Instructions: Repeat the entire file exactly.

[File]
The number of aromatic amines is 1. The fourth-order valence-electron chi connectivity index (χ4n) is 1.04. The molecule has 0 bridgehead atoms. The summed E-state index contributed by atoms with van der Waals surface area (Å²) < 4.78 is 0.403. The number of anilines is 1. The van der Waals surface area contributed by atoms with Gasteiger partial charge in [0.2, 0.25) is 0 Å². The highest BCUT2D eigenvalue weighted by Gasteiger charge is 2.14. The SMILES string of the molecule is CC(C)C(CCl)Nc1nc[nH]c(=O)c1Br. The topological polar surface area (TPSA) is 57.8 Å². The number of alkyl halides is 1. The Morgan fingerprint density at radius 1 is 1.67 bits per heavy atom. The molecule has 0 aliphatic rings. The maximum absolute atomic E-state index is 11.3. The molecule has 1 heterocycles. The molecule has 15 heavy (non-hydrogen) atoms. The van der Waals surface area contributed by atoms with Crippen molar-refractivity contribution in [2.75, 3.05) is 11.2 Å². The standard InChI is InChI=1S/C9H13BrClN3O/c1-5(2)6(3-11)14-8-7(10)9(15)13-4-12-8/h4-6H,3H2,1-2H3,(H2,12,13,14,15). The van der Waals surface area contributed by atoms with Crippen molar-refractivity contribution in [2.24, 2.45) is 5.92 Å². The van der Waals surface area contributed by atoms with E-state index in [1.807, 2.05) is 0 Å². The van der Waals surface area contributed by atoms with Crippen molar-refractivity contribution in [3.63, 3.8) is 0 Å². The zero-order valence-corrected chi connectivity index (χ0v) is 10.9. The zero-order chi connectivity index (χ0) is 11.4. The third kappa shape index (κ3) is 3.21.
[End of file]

The number of aromatic amines is 1. The fourth-order valence-electron chi connectivity index (χ4n) is 1.04. The molecule has 0 bridgehead atoms. The summed E-state index contributed by atoms with van der Waals surface area (Å²) < 4.78 is 0.403. The number of anilines is 1. The van der Waals surface area contributed by atoms with Gasteiger partial charge in [0.2, 0.25) is 0 Å². The highest BCUT2D eigenvalue weighted by Gasteiger charge is 2.14. The SMILES string of the molecule is CC(C)C(CCl)Nc1nc[nH]c(=O)c1Br. The topological polar surface area (TPSA) is 57.8 Å². The number of alkyl halides is 1. The Morgan fingerprint density at radius 1 is 1.67 bits per heavy atom. The molecule has 0 aliphatic rings. The maximum absolute atomic E-state index is 11.3. The molecule has 1 heterocycles. The molecule has 15 heavy (non-hydrogen) atoms. The van der Waals surface area contributed by atoms with Crippen molar-refractivity contribution in [2.75, 3.05) is 11.2 Å². The standard InChI is InChI=1S/C9H13BrClN3O/c1-5(2)6(3-11)14-8-7(10)9(15)13-4-12-8/h4-6H,3H2,1-2H3,(H2,12,13,14,15). The van der Waals surface area contributed by atoms with Crippen molar-refractivity contribution in [2.24, 2.45) is 5.92 Å². The van der Waals surface area contributed by atoms with E-state index in [1.807, 2.05) is 0 Å². The van der Waals surface area contributed by atoms with Crippen molar-refractivity contribution in [3.63, 3.8) is 0 Å². The zero-order valence-corrected chi connectivity index (χ0v) is 10.9. The zero-order chi connectivity index (χ0) is 11.4. The third kappa shape index (κ3) is 3.21.